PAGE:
Do you find that these previews dampen your interest or enthusiasm in my own reviews? I’ve noticed the number of comments in those reviews has been going down, and I’m trying whether that’s due to lack of interest in the figures, this preview sample issue, or a general waning of PGPoA’s popularity itself in my post-DCUC-collecting era.
Toy Aisle Trolls is a feature highlighting acts of vandalism to in-store toy items. If you find a ruined package, a stolen figure, a swapped-out figure, or any other such acts, take a photo (cell phone photos are fine if they’re not blurry) and email them to poe AT poeghostal.com. Also, please note: I’m deliberately being over-the-top with my condemnation of these people–I don’t actually wish bodily harm upon them. Just severe mental anguish.
Today’s Toy Aisle Trolls comes courtesy of Poester Nik.
It’s from Walmart in Henrietta, NY. The box is of the currently shipping and somewhat hard-to-find Bludgeon from the movie. The figure is very desired because it is an update of an old Pretender Decepticon who was featured heavily in the Marvel comic. I am unfamiliar with the toy inside the box. It is not a Transformer at all. It seems to be a Zoid or zoid-like mechanical bull robot. It is definitely not a tank.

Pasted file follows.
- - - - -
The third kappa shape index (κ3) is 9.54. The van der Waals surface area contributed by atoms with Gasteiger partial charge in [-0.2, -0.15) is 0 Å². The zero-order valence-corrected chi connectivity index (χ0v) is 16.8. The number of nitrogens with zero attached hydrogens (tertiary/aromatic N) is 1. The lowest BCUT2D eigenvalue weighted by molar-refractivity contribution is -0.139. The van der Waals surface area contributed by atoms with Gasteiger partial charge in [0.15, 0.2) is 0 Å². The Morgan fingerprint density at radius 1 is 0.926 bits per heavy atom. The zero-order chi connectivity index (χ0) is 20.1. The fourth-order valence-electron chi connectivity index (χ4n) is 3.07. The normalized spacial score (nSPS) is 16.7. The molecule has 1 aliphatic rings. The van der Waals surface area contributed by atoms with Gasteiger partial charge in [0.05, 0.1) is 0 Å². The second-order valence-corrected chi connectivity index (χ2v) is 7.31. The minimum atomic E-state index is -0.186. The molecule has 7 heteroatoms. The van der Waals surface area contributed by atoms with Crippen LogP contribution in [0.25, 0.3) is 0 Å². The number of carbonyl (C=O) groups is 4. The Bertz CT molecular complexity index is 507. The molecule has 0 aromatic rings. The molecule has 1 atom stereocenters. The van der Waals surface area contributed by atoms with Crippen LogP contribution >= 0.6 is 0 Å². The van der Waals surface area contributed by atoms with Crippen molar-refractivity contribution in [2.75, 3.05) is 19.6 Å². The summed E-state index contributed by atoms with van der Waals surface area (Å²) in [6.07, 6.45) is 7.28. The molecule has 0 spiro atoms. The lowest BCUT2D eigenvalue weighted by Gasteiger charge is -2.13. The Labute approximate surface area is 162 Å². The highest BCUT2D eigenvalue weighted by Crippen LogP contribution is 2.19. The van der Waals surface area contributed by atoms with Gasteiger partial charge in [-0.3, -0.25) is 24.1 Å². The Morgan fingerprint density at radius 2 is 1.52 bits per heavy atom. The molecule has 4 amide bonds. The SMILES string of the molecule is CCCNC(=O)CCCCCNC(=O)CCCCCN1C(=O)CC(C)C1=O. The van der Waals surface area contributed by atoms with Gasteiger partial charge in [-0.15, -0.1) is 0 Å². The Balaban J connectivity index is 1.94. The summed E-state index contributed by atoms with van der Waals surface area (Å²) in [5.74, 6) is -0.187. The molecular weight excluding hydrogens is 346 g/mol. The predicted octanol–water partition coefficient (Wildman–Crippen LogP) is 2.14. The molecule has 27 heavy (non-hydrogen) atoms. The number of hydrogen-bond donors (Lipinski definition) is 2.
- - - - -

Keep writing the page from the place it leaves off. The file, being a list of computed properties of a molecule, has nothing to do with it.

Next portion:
Well, whatever it is, he who put it in there is unquestionably a full-fledged, card-carrying POS. And so unto him I bestow this Karmic Payback: May his junk-food-filled gut be gored by a mechanical bull, spilling half-digested buffalo wings all over the floor of cheapest bar in town.
(Incidentally, how totally awesome is it I was actually able to use that post title and have it make complete sense? I bet that’s only happened a handful of times since the development of the English language.)
While I can’t say I’m a diehard SpongeBob SquarePants fan, there was a period of a couple years where I watched the show constantly. It’s right up there with Ren & Stimpy, The Fairly OddParents and, of course, Invader Zim as one of my favorite Nickelodeon cartoons. When Palisades put out its excellent Ren & Stimpy, Fairly OddParents and Invader Zim toys, SpongeBob was the obvious absence. Sadly, Palisades went out of business before they could score the license, and it would be nearly five years before JAKKS would pick it up and finally give us the SpongeBob figures we’d been waiting for (well, I’d been waiting for, anyway).
These aren’t quite as nice as Palisades’ stuff from back in the day, but at $3.99 a pop for the individual figures, what you get is pretty good. There are seven individual figures available, plus three playsets that each come with a unique figure: The Krusty Krab, SpongeBob’s Bedroom, and the Frying Dutchman. So far, I’ve only seen the individual figures at Target and the playsets at Toys ‘R’ Us. I’ll be reviewing the Krusty Krab playset later, and I’m still looking for Mr. Krabs, SpongeBob w/ Gary, and Patrick. Continue reading “Review > Karate Spongebob, Sandy Cheeks, Spongebob w/ Plankton (JAKKS)”